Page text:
While US domestic air travel has increased just 5% over the last seven years, international travel to and from the US has surged over 30%—clear evidence of continued globalization. Rising international travel has driven a significant increase in US airline capacity, as illustrated in Figure 1.
Figure 1: International Air Traffic & Airline Capacity Utilization
Source: US Department of Transportation.
Airplanes are expensive, so keeping them in the air and full of paying passengers is a key determinant of airline profitability. As such, increased airline capacity utilization has supported growing operating margins for airline operators, as illustrated in Figure 2.
Figure 2: Airline Capacity Utilization and Airline Operating Margins
Source: US Department of Transportation, US Bureau of Labor Statistics.
As airline profitability grows, airlines have more cash to invest in new planes. Recently increasing airline profitability has driven commercial aerospace orders—shown in Figure 3.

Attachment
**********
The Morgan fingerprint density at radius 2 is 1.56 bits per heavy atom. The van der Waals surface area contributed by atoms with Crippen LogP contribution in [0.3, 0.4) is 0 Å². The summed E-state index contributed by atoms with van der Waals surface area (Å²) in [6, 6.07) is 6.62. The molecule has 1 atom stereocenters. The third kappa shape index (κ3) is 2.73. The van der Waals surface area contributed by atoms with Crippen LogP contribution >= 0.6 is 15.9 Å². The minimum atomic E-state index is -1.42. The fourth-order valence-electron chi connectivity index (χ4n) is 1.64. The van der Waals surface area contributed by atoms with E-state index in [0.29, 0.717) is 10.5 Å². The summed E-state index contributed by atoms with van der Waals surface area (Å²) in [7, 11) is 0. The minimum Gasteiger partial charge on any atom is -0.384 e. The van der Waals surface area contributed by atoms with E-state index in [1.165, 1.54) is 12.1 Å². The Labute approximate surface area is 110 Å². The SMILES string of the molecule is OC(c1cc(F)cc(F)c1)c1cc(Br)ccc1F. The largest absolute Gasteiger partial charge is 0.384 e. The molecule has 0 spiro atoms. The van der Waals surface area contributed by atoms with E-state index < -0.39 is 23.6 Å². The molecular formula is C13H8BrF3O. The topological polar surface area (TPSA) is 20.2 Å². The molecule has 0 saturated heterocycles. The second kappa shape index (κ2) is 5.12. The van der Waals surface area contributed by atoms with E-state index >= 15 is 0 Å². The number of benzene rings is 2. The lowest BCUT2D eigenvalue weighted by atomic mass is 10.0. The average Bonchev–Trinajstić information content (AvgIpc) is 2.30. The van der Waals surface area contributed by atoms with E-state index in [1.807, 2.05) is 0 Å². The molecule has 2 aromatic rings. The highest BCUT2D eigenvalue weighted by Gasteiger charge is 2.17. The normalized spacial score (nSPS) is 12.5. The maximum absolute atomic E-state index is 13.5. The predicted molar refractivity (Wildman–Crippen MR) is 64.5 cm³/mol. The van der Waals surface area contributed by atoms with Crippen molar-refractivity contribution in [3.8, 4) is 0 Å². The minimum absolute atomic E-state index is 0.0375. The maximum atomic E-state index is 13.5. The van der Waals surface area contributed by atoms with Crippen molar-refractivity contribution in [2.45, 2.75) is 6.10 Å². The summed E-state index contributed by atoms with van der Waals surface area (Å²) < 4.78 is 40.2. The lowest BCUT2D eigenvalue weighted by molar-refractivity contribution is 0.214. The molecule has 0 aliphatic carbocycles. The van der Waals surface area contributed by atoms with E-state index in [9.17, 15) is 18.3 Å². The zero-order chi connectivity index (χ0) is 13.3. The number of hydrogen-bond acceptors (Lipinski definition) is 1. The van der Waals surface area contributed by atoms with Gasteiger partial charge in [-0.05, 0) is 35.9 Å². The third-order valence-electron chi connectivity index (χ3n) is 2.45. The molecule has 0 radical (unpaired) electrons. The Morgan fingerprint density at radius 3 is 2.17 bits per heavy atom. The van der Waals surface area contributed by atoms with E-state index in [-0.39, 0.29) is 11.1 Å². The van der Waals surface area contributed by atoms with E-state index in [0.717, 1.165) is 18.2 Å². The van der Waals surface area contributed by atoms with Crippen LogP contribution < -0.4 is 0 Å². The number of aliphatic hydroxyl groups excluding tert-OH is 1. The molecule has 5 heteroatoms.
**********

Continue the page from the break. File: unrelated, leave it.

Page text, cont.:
Figure 3: Airline Operating Margins and Commercial Aircraft Orders
Source: US Bureau of Labor Statistics, US Census Bureau.
Typically, rising commercial aircraft orders have been a key driver for the aerospace and defense industry’s performance, as illustrated in Figure 4.
Figure 4: Commercial Aircraft Orders and The MSCI World Aerospace and Defense Index
Source: US Census Bureau, Thomson Reuters.
High airline capacity utilization and above-average profitability for airlines should continue as the global economy grows and economies become ever more integrated. Rising commercial aircraft orders, a powerful potential tailwind for companies in the aerospace and defense industry, are a likely result.
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*The content contained in this article represents only the opinions and viewpoints of the Fisher Investments editorial staff.